Read Time: 4 minutes, or get to the point.
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Several years ago I hiked the Appalachian Trail. It’s a footpath from Georgia to Maine that’s over 2,100 miles long and it took my friends and I more than 6 months. The longest backpacking trip I had ever done before that was 100 miles and took about a week, but the majority of my trips were 2 or 3 days.
No matter how long a backpacking trip is, one thing almost never leaves your mind when you have to carry all your stuff on your back, and that is: why am I carrying all this stuff? I don’t mean that from the sense of “Why am I carrying anything at all and hiking through the wilderness?” which is probably a fair question to anyone who doesn’t enjoy backpacking, but more like “Why am I carrying this book, am I even going to read it? Did I pack too much food? Will I even use this hammock? Do I really need all this water?”.
When you’re lugging 20+ pounds on your back up the side of a mountain, every single ounce comes into question. Believe it or not, whether you’re one day into a weekend-long trip or 4 months into a 6-month-long trip, those questions remain in the back of your mind the whole time.
In real life (not the backpacking world), those kinds of questions might not seem like they make much sense, but they’re just as important to ask – especially in a world where people just want more, more, more, because there are no physical consequences to having more. You don’t have to physically carry everything you own at all times. You do, however, mentally carry everything you own.
Even if you don’t always notice the weight of it, we all have those closets in our house that we hate to open. Sometimes we have to go in there to get something and it’s immediately overwhelming how much junk we have. This is the case for minimalism. Minimalism is the practice of decluttering our lives and drawing boundaries for what we are willing to accept into our lives. Eventually you get a beautiful balance of having just enough – not too much or too little. In backpacking, this would be a perfect pack. The minimal weight, but still everything you need and just a splash of some things you just like having around.
Since nothing is perfect, and we’re constantly growing and changing as people. We will never get that “perfect pack” – in backpacking, or in life. We’ll constantly be discovering new things to add and subtract from our packs, but we need to keep striving for it. Take out too much and you won’t have something you need. Add too much and you’ll be struggling under the weight of all that stuff (physically or mentally).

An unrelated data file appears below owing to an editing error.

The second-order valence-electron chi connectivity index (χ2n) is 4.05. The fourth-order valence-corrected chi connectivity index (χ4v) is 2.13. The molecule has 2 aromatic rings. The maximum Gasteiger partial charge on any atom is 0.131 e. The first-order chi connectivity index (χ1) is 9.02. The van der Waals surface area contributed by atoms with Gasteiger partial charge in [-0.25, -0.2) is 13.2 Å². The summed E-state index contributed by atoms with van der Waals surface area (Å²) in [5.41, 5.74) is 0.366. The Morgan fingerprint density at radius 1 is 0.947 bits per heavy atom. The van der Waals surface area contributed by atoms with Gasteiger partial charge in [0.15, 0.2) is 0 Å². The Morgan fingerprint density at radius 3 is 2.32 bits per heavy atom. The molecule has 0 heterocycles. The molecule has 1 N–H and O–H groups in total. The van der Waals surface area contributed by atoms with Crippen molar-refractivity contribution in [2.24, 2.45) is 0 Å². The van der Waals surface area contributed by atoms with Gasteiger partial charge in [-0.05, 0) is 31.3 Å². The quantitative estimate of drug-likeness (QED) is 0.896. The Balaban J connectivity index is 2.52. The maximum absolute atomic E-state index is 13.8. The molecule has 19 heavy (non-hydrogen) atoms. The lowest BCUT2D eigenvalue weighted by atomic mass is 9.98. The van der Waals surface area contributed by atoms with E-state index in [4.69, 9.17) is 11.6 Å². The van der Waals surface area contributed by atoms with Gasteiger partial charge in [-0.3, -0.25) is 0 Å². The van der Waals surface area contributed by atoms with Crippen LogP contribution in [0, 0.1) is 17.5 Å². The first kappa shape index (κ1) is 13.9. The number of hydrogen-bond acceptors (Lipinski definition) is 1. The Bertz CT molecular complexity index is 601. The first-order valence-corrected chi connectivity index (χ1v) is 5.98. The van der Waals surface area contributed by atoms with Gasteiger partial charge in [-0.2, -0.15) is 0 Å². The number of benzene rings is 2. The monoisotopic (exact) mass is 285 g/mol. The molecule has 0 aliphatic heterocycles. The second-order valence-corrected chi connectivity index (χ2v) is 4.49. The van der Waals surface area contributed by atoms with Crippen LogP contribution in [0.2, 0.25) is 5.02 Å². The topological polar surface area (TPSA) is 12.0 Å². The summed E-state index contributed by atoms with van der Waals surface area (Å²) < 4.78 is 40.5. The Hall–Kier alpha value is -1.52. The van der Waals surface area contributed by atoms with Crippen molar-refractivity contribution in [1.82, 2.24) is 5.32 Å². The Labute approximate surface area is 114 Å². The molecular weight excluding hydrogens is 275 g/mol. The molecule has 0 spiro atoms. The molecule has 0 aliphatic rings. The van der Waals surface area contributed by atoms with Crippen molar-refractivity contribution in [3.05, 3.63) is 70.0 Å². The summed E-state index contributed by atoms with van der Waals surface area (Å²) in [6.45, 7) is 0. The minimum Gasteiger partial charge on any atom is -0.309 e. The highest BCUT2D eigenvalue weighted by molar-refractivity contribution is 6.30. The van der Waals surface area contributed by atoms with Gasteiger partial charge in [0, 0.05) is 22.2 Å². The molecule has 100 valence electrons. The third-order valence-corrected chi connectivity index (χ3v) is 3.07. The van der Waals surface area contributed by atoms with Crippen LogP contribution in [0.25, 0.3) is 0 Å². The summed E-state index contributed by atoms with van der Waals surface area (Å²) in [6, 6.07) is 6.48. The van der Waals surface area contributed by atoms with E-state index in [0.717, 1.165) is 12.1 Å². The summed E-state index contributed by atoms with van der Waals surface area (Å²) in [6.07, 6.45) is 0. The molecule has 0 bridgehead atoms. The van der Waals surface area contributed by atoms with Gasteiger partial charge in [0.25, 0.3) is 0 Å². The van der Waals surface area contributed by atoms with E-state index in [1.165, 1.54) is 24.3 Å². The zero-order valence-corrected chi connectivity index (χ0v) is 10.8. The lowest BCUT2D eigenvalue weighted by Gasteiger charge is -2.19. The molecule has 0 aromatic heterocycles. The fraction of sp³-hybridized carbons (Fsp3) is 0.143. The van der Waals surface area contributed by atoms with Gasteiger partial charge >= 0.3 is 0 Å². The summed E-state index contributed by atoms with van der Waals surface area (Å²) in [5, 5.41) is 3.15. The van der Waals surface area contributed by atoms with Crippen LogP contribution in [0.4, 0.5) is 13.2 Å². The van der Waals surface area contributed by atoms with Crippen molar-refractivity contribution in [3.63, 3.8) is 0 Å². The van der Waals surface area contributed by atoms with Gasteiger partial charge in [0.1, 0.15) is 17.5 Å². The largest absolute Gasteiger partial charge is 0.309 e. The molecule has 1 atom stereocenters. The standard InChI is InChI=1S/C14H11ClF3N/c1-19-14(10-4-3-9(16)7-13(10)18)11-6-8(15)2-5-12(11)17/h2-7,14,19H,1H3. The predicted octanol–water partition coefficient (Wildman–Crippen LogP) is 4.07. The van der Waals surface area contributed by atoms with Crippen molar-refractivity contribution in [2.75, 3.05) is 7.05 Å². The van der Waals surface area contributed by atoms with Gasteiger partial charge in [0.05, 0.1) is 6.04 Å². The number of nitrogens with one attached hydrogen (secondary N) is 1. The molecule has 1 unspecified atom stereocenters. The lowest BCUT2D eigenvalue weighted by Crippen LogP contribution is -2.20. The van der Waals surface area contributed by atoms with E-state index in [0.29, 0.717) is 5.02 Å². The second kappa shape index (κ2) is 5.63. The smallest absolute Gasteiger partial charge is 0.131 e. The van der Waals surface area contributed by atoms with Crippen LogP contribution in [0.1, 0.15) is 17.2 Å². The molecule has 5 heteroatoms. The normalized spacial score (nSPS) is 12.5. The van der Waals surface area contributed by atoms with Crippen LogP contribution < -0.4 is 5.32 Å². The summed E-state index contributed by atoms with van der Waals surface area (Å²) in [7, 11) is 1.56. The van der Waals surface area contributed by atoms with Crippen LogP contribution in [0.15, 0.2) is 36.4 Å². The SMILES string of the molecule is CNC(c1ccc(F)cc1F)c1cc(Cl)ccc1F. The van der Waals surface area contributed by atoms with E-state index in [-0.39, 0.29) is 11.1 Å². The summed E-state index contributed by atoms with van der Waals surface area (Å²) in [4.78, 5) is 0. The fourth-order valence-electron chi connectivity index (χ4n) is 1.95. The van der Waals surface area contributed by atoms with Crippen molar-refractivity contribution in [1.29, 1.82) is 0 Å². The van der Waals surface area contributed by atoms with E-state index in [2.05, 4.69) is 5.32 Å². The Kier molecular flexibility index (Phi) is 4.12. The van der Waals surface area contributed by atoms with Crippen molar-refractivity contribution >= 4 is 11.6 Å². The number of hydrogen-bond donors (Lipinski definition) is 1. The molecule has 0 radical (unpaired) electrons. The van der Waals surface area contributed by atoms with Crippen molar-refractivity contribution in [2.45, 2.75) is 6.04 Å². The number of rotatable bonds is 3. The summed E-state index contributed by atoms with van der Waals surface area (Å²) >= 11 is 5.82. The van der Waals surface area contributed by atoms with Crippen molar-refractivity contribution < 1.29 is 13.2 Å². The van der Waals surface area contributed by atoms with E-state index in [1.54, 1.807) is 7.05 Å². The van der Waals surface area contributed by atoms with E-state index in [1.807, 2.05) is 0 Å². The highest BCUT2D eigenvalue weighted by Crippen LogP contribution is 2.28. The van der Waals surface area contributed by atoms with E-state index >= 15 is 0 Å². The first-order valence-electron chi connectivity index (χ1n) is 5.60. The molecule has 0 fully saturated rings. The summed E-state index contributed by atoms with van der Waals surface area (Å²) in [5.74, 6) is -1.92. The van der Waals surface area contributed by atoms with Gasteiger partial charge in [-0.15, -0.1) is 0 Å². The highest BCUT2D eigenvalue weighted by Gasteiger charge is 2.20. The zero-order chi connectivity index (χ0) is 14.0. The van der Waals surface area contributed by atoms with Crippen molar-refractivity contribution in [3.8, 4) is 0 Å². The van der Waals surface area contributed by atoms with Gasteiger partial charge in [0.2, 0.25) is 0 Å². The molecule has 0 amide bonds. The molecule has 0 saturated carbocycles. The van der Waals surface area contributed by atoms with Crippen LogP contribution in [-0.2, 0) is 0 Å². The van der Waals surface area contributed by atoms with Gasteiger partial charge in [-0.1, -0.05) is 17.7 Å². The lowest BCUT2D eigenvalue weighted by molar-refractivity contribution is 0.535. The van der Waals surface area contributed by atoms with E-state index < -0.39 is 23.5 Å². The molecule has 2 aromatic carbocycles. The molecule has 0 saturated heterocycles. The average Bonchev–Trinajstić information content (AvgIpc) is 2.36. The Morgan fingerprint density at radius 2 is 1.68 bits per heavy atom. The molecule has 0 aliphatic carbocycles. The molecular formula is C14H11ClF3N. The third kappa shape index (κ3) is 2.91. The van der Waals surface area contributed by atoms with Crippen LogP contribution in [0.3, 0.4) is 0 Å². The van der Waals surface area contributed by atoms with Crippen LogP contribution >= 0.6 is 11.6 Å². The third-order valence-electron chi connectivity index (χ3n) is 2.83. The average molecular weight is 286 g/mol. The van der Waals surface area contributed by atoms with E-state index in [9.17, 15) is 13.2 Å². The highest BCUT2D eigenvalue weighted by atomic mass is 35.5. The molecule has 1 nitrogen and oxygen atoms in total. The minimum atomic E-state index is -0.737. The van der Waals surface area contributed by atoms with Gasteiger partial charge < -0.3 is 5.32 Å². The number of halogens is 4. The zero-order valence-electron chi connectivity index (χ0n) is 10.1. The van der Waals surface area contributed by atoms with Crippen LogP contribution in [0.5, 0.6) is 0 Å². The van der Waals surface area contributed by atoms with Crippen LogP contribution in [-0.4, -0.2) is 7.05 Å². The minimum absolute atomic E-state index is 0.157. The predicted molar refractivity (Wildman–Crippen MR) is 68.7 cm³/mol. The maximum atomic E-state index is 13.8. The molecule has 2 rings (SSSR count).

The thing is, only you can decide what your perfect pack is. Other hikers may try to tell you to get rid of this or that, or you have to get this cool new gadget they just got. While you may find some of their suggestions helpful, at the end of the day, it’s your pack. You’re still the one who has to carry it. So only you can decide what you think is worth having in there.
When I hiked the AT, the pack I started with was over 40 pounds. By the end, it was just over 20. That didn’t happen overnight. It was a long journey and I used a couple rules of thumb to help me get there. Since finishing the trail, I’ve adapted these rules for use in my daily life.
- Backpacking Rule: when you get into a town and want to buy something (besides obvious necessities) write it down. When you get to the next town (usually 3-5 days), if you still want it, you can buy it.
- Real Life Rule: Whenever you want to buy something, write it down. Wait 2 weeks. If you haven’t forgotten about it in 2 weeks, and you still want it. Buy it.
- Backpacking Rule: once a week get everything out of your pack and lay it out in front of you. Make 2 piles: things you used in the past week and things you didn’t. When you get to the next town, mail home the things you didn’t use the past week.
- Real Life Rule: Once a month, pick a room. Go through everything in that room and write down a list of the things you didn’t use this month. Get rid of the stuff that doesn’t make you happy.
For the first rule, you should really take your time and think about how you dealt with not having that thing you wanted for the past 2 weeks. If the thing you wanted didn’t cross your mind much in the past 2 weeks and you found a way to live without it, then you probably don’t need to buy it. Alternatively, if you never stopped thinking about that thing, and couldn’t find a way around it, then you probably should get it. The best book I’ve ever read about rethinking how I spend my money is called Your Money or Your Life. It sounds heavy handed, and maybe it is, but I really enjoyed it and it helped me become much more intentional about my money as a result.
The second rule is heavily inspired by Marie Kondo’s method of decluttering, in which you ask if each item “sparks joy”. There will be some things you don’t “use” but are good to have on hand, have sentimental value, or they’re just nice to look at. These are ok to keep if you want, but you will probably still have a solid list of things to sell, donate, or throw away.
So there are some tips on minimalism and you didn’t even have to hike 2,000 miles to get them!
P.S. If you’re wondering what hiking the AT was like, my answer is similar to what this guy thought about burning man (complete with the name change and everything).
- Whenever you want to buy something, write it down. Wait 2 weeks. If you haven’t forgotten about it in 2 weeks, and you still want it. Buy it.
- Once a month, pick a room. Go through everything in that room and write down a list of the things you didn’t use this month. Get rid of the stuff that doesn’t make you happy.